No lame business chat like "circling back" or "checking in."
2. Show Interest in Their Business
Everybody wants to feel interesting and appreciated. Pay attention to what a prospect is engaged in, what is new in their company, and what they like.
It’s definitely a point scorer in terms of engagement, especially if you’re getting back in touch after a while. If your prospect has a blog or is active on social media, you can tactfully respond to something they post.
Comment on their status on LinkedIn or Facebook...but try not to sound like a stalker. Here’s how you can do it:
I hope you're well! I saw your [LinkedIn post, announcement, etc.] about [product launch, etc.]. Congratulations! What an exciting opportunity, I'm looking forward to watching your business blossom!
We've launched a few new tools and have been getting great feedback from our customers. I think they might be helpful in your approach, and I'd love to tell you more about [service] to help you reach your goals.
When's the best time for you this week?
All the best,
You want people to think of you when they have a problem; coming to you to help them solve it. Mention your service at the end of your email after sweet talking them about their own.
3. Offer an Invitation
If you’re in the same industry as your prospect, invite them to a networking event where you can meet in person. If you’re distant, an invitation to a webinar or another online event also works.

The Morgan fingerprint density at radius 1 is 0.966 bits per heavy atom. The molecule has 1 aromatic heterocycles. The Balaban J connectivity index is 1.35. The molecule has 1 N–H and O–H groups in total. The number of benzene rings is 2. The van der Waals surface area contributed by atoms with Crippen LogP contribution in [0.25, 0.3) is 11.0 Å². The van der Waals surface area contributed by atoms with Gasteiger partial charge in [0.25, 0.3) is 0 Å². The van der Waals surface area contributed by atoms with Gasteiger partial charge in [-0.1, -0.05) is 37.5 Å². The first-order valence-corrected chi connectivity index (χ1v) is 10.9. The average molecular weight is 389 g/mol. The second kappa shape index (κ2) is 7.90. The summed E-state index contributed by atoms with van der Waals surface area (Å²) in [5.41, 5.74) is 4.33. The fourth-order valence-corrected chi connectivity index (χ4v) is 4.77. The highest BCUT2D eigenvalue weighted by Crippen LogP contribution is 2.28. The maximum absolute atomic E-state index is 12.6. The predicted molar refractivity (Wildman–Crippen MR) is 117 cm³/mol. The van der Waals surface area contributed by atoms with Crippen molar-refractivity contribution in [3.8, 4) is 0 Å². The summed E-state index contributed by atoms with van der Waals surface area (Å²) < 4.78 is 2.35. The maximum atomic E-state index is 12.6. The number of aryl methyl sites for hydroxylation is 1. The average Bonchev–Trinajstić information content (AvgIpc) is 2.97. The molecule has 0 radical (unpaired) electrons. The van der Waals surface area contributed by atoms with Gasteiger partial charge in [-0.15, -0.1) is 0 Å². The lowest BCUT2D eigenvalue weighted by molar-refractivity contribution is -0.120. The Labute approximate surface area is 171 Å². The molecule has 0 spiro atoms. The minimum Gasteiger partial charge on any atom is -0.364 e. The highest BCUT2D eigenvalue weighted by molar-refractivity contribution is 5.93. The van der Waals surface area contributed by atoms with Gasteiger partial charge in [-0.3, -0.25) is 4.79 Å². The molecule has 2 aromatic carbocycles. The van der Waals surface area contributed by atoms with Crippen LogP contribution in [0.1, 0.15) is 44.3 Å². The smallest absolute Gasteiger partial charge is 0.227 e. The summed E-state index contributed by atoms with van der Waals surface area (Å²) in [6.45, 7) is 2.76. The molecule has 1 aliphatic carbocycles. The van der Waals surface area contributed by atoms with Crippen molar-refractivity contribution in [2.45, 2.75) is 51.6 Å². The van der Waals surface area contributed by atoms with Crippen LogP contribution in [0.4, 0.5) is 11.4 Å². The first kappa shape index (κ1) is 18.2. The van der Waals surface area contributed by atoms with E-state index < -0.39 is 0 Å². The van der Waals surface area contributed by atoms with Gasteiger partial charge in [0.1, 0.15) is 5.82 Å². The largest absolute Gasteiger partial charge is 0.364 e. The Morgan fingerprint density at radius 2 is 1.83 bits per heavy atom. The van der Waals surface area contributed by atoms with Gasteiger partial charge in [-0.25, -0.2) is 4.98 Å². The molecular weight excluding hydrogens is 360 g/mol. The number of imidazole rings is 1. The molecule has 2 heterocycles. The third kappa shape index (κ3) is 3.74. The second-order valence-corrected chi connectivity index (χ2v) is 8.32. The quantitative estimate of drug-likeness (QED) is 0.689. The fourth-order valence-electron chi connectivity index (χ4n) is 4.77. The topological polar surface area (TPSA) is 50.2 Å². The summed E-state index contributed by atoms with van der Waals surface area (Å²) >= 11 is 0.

You’re providing value; it’s the same principle as sending an ebook or an article.
Set up a meeting without being intrusive and pushy about it; propose a meeting immediately after a webinar, or during a break at a conference. Be as unimposing as possible.
Take a look at this example from Zoom, one of the world’s leading online conferencing tools. This webinar invitation email uses a nice blend of pleasant images, concise outline, and clear and easy-to-percept information. Finding a balance between copy, imagery, and key information creates a feeling of effortlessness.
The CTA works nicely and grabs attention. Every marketer can do better than “click here” – you should create an engaging and attractive call-to-action to compel recipients to register.
4. The “Nice To Meet You” Email
It’s important to provide context for a recipient. Mention a conversation you had with your recipient while at a meeting, conference, or networking event. Jog their memory so they remember you.
Ask to keep in touch, set up a face-to-face meeting, or schedule a phone call — propose at least two dates and times that you're available. Express your gratitude and thank your recipient for their time.
Plug this information into a pre-set email template:
- How you met — Refreshes their memory
- A takeaway from your conversation — Shows you were listening
- Your ask — Keeps the ball moving
Subject Line: Great to meet you at [Event]
Hi [lead name],
I hope you enjoyed [event name], it was nice to meet you! Thanks for stopping by our booth and for showing interest in [your company name].